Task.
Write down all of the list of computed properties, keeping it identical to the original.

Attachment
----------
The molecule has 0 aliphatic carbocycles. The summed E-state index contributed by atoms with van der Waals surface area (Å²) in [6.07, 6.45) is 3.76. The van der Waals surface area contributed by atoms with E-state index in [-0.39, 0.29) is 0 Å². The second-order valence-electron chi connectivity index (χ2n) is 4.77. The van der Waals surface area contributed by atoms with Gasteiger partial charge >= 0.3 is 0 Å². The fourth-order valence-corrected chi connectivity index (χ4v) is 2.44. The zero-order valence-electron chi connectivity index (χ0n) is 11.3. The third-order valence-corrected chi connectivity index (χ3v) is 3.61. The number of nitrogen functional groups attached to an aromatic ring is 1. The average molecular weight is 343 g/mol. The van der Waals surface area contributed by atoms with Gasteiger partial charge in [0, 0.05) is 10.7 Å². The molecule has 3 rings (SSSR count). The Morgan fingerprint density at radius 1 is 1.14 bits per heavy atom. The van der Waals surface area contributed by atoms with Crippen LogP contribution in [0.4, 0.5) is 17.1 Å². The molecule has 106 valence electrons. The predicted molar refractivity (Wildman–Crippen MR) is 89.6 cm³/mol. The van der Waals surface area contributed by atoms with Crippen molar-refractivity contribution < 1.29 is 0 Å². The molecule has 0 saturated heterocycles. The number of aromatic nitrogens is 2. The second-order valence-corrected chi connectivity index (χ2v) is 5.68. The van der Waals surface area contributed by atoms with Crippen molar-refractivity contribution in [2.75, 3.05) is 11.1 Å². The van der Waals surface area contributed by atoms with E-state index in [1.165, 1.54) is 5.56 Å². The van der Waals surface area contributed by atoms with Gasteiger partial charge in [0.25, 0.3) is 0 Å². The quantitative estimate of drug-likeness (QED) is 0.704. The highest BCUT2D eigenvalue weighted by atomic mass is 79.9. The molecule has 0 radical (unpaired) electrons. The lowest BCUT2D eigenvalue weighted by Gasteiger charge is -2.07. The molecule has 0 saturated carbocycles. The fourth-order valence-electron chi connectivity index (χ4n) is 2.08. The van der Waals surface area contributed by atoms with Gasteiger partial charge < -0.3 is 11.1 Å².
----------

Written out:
The molecule has 0 aliphatic carbocycles. The summed E-state index contributed by atoms with van der Waals surface area (Å²) in [6.07, 6.45) is 3.76. The van der Waals surface area contributed by atoms with E-state index in [-0.39, 0.29) is 0 Å². The second-order valence-electron chi connectivity index (χ2n) is 4.77. The van der Waals surface area contributed by atoms with Gasteiger partial charge >= 0.3 is 0 Å². The fourth-order valence-corrected chi connectivity index (χ4v) is 2.44. The zero-order valence-electron chi connectivity index (χ0n) is 11.3. The third-order valence-corrected chi connectivity index (χ3v) is 3.61. The number of nitrogen functional groups attached to an aromatic ring is 1. The average molecular weight is 343 g/mol. The van der Waals surface area contributed by atoms with Gasteiger partial charge in [0, 0.05) is 10.7 Å². The molecule has 3 rings (SSSR count). The Morgan fingerprint density at radius 1 is 1.14 bits per heavy atom. The van der Waals surface area contributed by atoms with Crippen LogP contribution in [0.4, 0.5) is 17.1 Å². The molecule has 106 valence electrons. The predicted molar refractivity (Wildman–Crippen MR) is 89.6 cm³/mol. The van der Waals surface area contributed by atoms with Crippen molar-refractivity contribution < 1.29 is 0 Å². The molecule has 0 saturated heterocycles. The number of aromatic nitrogens is 2. The second-order valence-corrected chi connectivity index (χ2v) is 5.68. The van der Waals surface area contributed by atoms with Crippen molar-refractivity contribution in [2.75, 3.05) is 11.1 Å². The van der Waals surface area contributed by atoms with E-state index in [1.165, 1.54) is 5.56 Å². The van der Waals surface area contributed by atoms with Gasteiger partial charge in [0.25, 0.3) is 0 Å². The quantitative estimate of drug-likeness (QED) is 0.704. The highest BCUT2D eigenvalue weighted by atomic mass is 79.9. The molecule has 0 radical (unpaired) electrons. The lowest BCUT2D eigenvalue weighted by Gasteiger charge is -2.07. The molecule has 0 saturated carbocycles. The fourth-order valence-electron chi connectivity index (χ4n) is 2.08. The van der Waals surface area contributed by atoms with Gasteiger partial charge < -0.3 is 11.1 Å².